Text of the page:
Free drinking water hydration stations at the America’s Cup Event Village saved an estimated quarter-of-a-million throwaway plastic bottles ending up as trash.
And that is only part of the success story for the company that was responsible for the eight free-standing hydration stations at the 39-acre site, because Bluewater also installed water purification equipment and piping at the Morgan’s Point base of Sweden’s Artemis Team Racing.
The company has tallied up the numbers to see how much free still and sparkling water was consumed at the event village through the unmanned stations, and it said the programme had exceeded expectations on water production and usage.
“After crunching the numbers, we are proud to announce the total number of plastic bottles, 500ml or 16.9 fl ozs, that were diverted from landfill and elevated from the event reached a total count of 249,018,” said Bengt Rittri, the environmental entrepreneur who founded Sweden’s Bluewater.
Operations at the America’s Cup Event Village were designed to minimise ecological impact. Attention was given to the use of packaging and food containers that could be recycled or were easily compostable.
Spectators were encouraged to bring refillable water containers, while one-use plastic bottles were banned from being brought onto the site.
Figures collected by Bluewater reveal how successful that policy was — and how mindful the public was to bringing along reusable containers.
During the five weeks of the competition at Dockyard, which ended on June 26, spectators were treated to sunny days and high temperatures. At times queues formed at the hydration stations as spectators lined up to refill their drinking bottles.
In a statement, Bluewater said: “The organisers of the world’s premium sailing tournament had set their minds on banning single-use plastic from official venues and the America’s Cup Village — and Bluewater’s compact second-generation reverse osmosis water purifiers proved the ultimate go-to solution.”
The company deployed its Spirit and Pro water purifiers, which use up to 82 per cent less water than traditional reverse osmosis water purifiers to flush out contaminants.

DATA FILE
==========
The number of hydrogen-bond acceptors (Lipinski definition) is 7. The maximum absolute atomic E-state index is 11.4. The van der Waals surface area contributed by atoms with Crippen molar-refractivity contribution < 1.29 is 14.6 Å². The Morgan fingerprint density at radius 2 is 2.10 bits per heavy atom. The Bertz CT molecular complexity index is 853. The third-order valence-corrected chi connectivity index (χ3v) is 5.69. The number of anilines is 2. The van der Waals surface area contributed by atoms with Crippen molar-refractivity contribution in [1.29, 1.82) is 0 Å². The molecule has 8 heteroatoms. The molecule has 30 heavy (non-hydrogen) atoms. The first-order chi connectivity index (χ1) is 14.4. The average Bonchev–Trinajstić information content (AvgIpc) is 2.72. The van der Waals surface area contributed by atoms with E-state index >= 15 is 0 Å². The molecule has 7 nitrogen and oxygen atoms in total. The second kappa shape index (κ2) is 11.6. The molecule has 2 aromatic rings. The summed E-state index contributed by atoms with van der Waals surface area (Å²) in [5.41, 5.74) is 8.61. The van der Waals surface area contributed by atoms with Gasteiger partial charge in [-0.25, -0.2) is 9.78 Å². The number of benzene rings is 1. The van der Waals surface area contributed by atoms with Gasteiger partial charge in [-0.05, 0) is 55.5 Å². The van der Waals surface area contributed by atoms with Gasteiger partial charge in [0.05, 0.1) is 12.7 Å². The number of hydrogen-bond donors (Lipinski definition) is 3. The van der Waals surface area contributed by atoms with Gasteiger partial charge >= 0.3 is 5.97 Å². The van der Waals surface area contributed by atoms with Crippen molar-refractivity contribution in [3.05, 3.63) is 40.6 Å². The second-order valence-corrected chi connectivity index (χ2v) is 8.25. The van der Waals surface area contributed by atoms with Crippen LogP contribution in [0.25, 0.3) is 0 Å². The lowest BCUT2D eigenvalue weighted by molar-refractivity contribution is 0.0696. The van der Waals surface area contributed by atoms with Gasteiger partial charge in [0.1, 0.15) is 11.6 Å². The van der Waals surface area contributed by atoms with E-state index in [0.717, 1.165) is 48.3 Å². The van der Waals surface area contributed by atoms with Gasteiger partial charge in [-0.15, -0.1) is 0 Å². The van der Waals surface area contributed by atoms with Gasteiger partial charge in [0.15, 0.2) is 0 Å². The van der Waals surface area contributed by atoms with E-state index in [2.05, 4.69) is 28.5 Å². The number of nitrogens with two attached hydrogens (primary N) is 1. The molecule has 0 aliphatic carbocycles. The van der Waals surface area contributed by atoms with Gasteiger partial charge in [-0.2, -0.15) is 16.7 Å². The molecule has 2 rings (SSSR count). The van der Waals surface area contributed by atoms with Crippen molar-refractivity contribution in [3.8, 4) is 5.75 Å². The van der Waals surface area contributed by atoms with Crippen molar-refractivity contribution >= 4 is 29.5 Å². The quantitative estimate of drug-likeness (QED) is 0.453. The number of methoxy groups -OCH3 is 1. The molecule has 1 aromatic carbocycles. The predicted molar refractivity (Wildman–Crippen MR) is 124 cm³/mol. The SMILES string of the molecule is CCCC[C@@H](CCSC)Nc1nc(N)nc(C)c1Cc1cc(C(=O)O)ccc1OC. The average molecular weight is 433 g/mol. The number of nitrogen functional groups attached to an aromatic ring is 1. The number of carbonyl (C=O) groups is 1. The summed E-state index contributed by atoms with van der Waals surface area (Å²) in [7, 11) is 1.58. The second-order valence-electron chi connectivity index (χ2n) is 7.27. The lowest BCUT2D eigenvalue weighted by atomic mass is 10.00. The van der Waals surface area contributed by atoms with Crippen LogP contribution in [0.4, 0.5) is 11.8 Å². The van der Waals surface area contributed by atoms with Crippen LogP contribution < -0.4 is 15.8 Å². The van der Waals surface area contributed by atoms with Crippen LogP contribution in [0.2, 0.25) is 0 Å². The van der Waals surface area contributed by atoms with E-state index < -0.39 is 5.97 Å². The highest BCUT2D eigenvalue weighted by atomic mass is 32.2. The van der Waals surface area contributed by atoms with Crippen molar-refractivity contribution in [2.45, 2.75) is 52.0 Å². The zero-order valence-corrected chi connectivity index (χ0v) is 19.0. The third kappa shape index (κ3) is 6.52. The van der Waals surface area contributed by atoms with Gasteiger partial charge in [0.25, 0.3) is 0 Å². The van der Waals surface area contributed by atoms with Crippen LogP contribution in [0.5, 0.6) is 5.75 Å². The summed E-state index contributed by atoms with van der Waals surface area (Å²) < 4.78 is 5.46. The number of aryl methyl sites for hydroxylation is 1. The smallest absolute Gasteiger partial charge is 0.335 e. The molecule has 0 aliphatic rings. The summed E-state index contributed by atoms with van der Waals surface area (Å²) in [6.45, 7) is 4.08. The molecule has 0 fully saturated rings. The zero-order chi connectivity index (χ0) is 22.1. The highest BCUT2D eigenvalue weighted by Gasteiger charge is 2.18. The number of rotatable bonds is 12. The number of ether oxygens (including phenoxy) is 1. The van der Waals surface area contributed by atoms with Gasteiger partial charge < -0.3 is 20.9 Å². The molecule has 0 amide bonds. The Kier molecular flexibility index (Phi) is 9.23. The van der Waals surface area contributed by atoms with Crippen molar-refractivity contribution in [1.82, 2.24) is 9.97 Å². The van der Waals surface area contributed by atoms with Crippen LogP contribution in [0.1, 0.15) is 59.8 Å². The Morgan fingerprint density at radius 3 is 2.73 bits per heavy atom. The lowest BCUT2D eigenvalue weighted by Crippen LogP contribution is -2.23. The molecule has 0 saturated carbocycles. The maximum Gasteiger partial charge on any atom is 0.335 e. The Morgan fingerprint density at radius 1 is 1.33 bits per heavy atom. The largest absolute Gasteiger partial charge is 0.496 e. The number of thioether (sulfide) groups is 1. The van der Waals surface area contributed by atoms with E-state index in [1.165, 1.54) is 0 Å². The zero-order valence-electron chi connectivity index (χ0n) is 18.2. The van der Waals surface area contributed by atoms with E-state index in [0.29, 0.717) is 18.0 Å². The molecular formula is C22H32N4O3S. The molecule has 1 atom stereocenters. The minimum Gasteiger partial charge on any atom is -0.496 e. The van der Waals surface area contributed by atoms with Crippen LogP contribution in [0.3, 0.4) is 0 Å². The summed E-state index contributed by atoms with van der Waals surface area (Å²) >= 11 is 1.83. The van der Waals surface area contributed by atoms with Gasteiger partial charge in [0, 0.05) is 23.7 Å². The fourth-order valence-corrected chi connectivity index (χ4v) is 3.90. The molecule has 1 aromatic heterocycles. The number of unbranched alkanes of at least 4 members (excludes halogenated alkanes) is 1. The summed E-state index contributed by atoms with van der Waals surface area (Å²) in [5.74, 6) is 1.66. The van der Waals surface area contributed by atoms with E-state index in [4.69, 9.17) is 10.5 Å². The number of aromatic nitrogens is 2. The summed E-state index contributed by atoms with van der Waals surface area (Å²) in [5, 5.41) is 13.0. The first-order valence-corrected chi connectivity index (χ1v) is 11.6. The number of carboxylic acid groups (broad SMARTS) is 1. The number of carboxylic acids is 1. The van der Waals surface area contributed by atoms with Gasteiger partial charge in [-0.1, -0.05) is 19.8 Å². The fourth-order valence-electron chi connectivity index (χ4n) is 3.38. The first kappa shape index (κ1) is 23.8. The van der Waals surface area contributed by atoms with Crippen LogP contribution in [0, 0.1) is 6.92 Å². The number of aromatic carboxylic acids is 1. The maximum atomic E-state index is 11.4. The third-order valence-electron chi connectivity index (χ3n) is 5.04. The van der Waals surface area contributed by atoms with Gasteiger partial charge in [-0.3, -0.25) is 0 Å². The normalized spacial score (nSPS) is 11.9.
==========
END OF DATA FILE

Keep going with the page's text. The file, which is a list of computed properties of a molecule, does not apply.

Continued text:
Stockholm-based Bluewater was also responsible for a water collection and purification system at the Artemis Team Racing base in Bermuda. Rainwater was collected from the roof and stored in four 1,000-gallon tanks. The company installed three of its Pro water purifiers, which could generate more than 70 gallons of purified water every hour. This was used by the 100-strong team throughout the base, from the kitchen to the canteen, gym, boat shed and in water coolers, ice machines and coffee makers.
Mr Rittri said the America’s Cup in Bermuda had demonstrated “that it is possible to harness technology and human ingenuity to battle contaminated water quality, reduce waste and boost recycling”.
The need to reduce the amount of plastic waste that ends up in the environment has been highlighted by the United Nations, which estimates that eight million tonnes of plastic leaks into the oceans every year, the equivalent of a trash truck of plastic every minute.
And renowned architect and leading voice on sustainability William McDonough, while visiting Bermuda last week, also warned about the amount of throwaway plastic detritus that ends up in the oceans, and spoke of the need for countries and communities to seek solutions.
Meanwhile, Mr Rittri said human and business ingenuity must be leveraged to the full to stop the pollution.
“Taking 250,000 disposable plastic bottles out of circulation is great news for all of us and our environment. It shows how even small actions can positively impact our war on the plastics that take hundreds of years to break down,” he said.
Bluewater has a website at http://www.bluewatergroup.com